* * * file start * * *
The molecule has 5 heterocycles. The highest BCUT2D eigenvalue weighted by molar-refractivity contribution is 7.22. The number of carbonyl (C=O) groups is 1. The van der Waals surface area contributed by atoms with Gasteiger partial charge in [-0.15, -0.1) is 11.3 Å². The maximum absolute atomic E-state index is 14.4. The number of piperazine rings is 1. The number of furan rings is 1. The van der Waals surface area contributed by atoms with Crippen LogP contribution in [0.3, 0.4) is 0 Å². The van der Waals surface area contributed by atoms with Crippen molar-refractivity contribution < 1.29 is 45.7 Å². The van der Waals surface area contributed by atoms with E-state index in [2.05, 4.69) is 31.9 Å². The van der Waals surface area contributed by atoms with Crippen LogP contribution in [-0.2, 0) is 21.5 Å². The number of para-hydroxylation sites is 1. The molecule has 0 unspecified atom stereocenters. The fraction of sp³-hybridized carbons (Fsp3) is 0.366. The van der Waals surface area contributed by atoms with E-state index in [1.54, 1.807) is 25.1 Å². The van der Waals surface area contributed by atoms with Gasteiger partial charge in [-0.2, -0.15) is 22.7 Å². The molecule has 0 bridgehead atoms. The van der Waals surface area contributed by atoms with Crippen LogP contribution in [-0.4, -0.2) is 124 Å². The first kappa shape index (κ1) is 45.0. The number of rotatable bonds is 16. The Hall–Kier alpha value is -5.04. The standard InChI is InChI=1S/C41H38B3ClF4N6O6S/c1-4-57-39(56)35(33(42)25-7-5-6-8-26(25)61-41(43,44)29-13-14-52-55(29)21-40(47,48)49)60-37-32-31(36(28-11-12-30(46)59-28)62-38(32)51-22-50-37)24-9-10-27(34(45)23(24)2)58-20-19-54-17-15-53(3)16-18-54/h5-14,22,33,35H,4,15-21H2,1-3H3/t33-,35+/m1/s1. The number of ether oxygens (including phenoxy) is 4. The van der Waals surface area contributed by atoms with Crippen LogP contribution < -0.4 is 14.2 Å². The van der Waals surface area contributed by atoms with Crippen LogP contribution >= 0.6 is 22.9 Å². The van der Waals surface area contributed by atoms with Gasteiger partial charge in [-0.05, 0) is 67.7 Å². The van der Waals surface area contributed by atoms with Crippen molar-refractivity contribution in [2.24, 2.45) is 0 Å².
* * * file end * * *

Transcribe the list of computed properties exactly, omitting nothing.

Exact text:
The molecule has 5 heterocycles. The highest BCUT2D eigenvalue weighted by molar-refractivity contribution is 7.22. The number of carbonyl (C=O) groups is 1. The van der Waals surface area contributed by atoms with Gasteiger partial charge in [-0.15, -0.1) is 11.3 Å². The maximum absolute atomic E-state index is 14.4. The number of piperazine rings is 1. The number of furan rings is 1. The van der Waals surface area contributed by atoms with Crippen LogP contribution in [0.3, 0.4) is 0 Å². The van der Waals surface area contributed by atoms with Crippen molar-refractivity contribution < 1.29 is 45.7 Å². The van der Waals surface area contributed by atoms with E-state index in [2.05, 4.69) is 31.9 Å². The van der Waals surface area contributed by atoms with Crippen LogP contribution in [-0.2, 0) is 21.5 Å². The number of para-hydroxylation sites is 1. The molecule has 0 unspecified atom stereocenters. The fraction of sp³-hybridized carbons (Fsp3) is 0.366. The van der Waals surface area contributed by atoms with E-state index in [1.54, 1.807) is 25.1 Å². The van der Waals surface area contributed by atoms with Gasteiger partial charge in [-0.2, -0.15) is 22.7 Å². The molecule has 0 bridgehead atoms. The van der Waals surface area contributed by atoms with Crippen LogP contribution in [-0.4, -0.2) is 124 Å². The first kappa shape index (κ1) is 45.0. The number of rotatable bonds is 16. The Hall–Kier alpha value is -5.04. The standard InChI is InChI=1S/C41H38B3ClF4N6O6S/c1-4-57-39(56)35(33(42)25-7-5-6-8-26(25)61-41(43,44)29-13-14-52-55(29)21-40(47,48)49)60-37-32-31(36(28-11-12-30(46)59-28)62-38(32)51-22-50-37)24-9-10-27(34(45)23(24)2)58-20-19-54-17-15-53(3)16-18-54/h5-14,22,33,35H,4,15-21H2,1-3H3/t33-,35+/m1/s1. The number of ether oxygens (including phenoxy) is 4. The van der Waals surface area contributed by atoms with Crippen LogP contribution < -0.4 is 14.2 Å². The van der Waals surface area contributed by atoms with Crippen LogP contribution >= 0.6 is 22.9 Å². The van der Waals surface area contributed by atoms with Gasteiger partial charge in [-0.05, 0) is 67.7 Å². The van der Waals surface area contributed by atoms with Crippen molar-refractivity contribution in [2.24, 2.45) is 0 Å².